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Like many people sheltering-at-home, I'm baking more bread than usual. My yeast supply is running low, and I'm not sure I'll be able to get more on demand. I'd like a simple way to make sure I have yeast on hand for my next batch. Could you all recommend a method for storing a starter culture?

Specifically:

  1. How should I store it (how much? where? I have a fridge ~4C and a wine cooler ~13C)
  2. How often should I feed it? With what? Should I divide the culture when feeding?
  3. How much should I use when baking? Can I treat it like dry active yeast, or does it need more/less time?

For some other context, I'm a novice at making bread (I've made it a few times, and others in my family make it more often). I see lots of advice on sourdough starters, but am interested in something that's a replacement for dry active yeast (unless sourdough starters are actually easier to maintain). I found a prior question that was similar, but it focused on long-term storage of yeast and the answers did not describe how to use the starter.

Your advice is appreciated.

  • You should probably keep the culture with sugar rather than flour. Yeast feed on sugars not starch. – user3528438 Apr 25 at 17:53
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    Starch is full of carbohydrates, or complex sugars, which the yeast do feed on. That's why you can make yeasted bread without adding sugar. – kitukwfyer Apr 25 at 18:22
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    Don't think there's such a thing as "yeast starter" culture. Any culture is going to turn into sourdough culture. – aris Apr 26 at 1:57
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    Does this answer your question? How can I grow my own yeast (sourdough starter)? – Rob Apr 26 at 11:07
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Making a starter. I suggest you make a sourdough starter but add yeast at the first stage. I would begin with 50g wholemeal flour, 50g water, and 1tsp instant yeast, and then feed it twice a day, maintaining equal weights of flour and water and discarding (or otherwise using) half the starter each time. Keep this going for at least five days.

Once you have an active starter it will survive unfed at fridge temperature for up to a week. Make sure to use a clean container and a clean fridge to avoid contamination with mould.

Incidentally, your starter might also pick up wild yeast. I would expect wild yeasts to be out-competed by the commercial yeast and for the yeast strain to remain stable, but this isn't guaranteed. Either way you get an active starter.

Checking for yeast activity. You can get some idea whether your starter has active yeast by looking for bubbles on its surface or an increase in volume after feeding. But I've had sourdough starters that barely grew after feeding but could still raise a loaf.

Another quick way to check that your starter has active yeast is to fry a tablespoon of starter on a high heat. I find there is just enough time for the yeast to develop a matrix of bubbles in the top surface before it dies. If there is an acidic smell and no bubbles then I'm afraid the yeast is dead and you'll have to try again.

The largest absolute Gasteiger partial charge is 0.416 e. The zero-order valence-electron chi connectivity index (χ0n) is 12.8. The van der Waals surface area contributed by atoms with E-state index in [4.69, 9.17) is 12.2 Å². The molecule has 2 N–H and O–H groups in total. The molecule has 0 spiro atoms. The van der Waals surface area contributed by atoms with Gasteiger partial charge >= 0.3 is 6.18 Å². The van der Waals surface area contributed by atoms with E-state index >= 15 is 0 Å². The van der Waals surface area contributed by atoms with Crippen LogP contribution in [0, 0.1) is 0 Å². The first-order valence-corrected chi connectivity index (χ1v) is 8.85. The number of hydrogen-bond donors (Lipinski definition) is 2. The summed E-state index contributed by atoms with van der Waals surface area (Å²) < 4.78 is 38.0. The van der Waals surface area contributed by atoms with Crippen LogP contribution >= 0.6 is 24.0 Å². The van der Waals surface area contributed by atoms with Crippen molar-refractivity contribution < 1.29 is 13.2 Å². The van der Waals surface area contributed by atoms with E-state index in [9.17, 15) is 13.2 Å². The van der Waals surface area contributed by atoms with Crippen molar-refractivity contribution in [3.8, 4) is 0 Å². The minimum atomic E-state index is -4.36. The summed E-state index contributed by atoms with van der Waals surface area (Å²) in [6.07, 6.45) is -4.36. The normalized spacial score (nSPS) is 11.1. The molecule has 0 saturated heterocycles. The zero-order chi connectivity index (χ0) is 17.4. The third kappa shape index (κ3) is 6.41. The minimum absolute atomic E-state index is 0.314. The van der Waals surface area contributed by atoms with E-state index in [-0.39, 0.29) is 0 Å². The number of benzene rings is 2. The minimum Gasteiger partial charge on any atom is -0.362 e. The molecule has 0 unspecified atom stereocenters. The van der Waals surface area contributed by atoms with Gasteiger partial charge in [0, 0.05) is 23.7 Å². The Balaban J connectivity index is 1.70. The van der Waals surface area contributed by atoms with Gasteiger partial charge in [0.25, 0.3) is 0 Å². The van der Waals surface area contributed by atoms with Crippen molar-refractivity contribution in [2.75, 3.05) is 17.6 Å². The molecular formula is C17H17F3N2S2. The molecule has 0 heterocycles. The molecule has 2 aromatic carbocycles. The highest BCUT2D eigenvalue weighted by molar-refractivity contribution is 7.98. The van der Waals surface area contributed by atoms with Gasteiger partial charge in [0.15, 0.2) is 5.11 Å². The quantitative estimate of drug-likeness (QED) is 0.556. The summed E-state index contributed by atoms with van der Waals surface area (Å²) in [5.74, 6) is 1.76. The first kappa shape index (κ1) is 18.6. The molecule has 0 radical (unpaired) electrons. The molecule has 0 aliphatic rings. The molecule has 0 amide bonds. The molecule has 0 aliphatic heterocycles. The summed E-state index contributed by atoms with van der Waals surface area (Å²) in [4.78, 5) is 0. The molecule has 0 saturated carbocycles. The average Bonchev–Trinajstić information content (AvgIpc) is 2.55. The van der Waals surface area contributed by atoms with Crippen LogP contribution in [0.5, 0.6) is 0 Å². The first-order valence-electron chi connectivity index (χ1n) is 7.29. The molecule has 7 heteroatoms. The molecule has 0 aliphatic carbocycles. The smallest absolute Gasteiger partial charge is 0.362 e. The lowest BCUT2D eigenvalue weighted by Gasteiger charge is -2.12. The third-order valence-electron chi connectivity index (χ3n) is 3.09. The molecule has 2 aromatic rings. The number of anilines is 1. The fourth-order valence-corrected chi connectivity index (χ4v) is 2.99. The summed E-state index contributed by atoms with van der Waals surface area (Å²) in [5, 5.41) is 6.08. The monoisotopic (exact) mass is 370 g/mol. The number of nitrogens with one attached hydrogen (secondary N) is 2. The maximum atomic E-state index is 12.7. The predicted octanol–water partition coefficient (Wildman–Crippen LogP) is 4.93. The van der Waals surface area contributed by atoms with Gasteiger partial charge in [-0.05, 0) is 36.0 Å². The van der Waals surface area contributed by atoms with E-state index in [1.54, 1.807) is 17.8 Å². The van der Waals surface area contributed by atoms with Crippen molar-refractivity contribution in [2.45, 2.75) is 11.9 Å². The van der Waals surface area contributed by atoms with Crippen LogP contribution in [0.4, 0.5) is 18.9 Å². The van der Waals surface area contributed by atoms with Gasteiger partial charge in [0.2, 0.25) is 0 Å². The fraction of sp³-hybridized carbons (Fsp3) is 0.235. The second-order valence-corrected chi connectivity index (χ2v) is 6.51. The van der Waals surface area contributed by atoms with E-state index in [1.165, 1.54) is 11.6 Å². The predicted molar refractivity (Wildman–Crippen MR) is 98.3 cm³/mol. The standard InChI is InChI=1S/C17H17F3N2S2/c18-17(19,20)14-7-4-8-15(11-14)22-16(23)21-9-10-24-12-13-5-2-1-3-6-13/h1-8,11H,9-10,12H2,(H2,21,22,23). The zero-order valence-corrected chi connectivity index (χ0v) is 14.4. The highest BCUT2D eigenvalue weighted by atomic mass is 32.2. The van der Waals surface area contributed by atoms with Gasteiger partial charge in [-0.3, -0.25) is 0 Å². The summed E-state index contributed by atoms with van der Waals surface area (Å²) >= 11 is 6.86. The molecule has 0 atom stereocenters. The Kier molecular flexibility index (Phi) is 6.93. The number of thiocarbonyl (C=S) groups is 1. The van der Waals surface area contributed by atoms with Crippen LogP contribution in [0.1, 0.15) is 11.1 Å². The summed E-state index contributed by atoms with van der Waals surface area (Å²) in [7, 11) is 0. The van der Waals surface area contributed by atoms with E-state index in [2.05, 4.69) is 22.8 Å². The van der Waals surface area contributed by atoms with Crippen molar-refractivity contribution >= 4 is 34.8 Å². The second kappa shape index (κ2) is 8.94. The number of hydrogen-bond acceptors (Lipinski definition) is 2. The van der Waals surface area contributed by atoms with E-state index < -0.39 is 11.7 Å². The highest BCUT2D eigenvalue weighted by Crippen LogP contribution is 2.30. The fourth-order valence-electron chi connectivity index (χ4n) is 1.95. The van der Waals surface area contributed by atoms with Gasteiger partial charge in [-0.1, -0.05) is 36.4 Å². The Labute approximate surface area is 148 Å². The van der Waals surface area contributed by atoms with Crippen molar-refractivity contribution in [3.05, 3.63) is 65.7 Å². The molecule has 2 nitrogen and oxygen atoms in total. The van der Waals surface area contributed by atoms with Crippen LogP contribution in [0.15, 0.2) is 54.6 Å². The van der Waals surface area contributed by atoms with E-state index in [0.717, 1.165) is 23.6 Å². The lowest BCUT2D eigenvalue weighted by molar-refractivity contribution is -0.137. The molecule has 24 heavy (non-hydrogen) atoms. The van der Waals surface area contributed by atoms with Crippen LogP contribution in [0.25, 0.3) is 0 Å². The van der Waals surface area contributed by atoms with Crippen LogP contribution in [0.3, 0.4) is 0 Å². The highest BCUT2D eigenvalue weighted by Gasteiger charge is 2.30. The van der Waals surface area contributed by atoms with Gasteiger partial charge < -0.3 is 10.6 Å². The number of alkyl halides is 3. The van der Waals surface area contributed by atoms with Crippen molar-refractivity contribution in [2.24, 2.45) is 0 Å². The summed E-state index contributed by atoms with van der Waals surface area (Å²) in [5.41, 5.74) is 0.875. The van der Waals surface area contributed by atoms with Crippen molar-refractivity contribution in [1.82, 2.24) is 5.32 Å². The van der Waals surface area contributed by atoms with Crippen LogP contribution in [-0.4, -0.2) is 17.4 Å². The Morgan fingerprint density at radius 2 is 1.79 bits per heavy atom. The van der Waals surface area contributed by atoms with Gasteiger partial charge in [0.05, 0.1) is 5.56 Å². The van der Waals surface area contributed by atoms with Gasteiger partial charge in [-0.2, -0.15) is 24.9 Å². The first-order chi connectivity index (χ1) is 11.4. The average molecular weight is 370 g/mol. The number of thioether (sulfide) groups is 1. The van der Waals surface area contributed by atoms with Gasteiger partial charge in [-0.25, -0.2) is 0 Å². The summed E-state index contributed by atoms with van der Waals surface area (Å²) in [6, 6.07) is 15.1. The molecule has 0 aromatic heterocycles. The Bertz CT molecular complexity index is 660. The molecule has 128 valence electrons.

A much better way to gauge the activity of a starter is to use it to make a loaf. I expect you will find your starter has less activity than instant yeast (or active dry yeast) but you will still get good bread. In fact because your starter will pick up natural bacteria (like a true sourdough starter) you might even get better results.

Using your starter. I typically give my dough a long first rise in the fridge: this allows for some variation in yeast activity since the whole process happens much more slowly. It also gives a deeper flavour. One sourdough rye starter I maintained for several years had relatively little yeast activity but was still able to raise a good loaf given 48 hours in the fridge.

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The Joy of Cooking includes a section on "Sponge Starters", stating that they can be stored in the fridge for ~3 months or even frozen. These can also be used to stretch out a limited active dry yeast supply, since they only require 1/2 tsp in place of recipes with 2+ tsp.

To make the starter, I mixed 1/2 tsp of active yeast in 1/2 cup of warm water, then added 3/4 cups of flour. I let it rise it in the fridge overnight. The recipe called for 1 cup of the starter. I added another 1/2 cup of warm water and 3/4 cup of flour and let it rise for a few hours at RT so that I'd have some to store (both fridge and freezer), which I'll test out over the next month or two.

p.s. I am not treating this as an accepted answer since I am not working from personal experience (at this moment), just from a cookbook.

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    OK-- so I used the sponge starter to make the "white bread with sponge starter" recipe in joy of cooking. So far so good. I then proceeded to feed it every day, without discarding anything. This did not work out so well. The next bread I made was dense and chewy. Now that I've started discarding some whenever i feed, things seem OK. It made a grat loaf yesterday. Next thing, I'm going to slow down the feeding schedule, and try feeding weekly or the night before I plan to make bread.. – Ross M Karchner May 7 at 16:20

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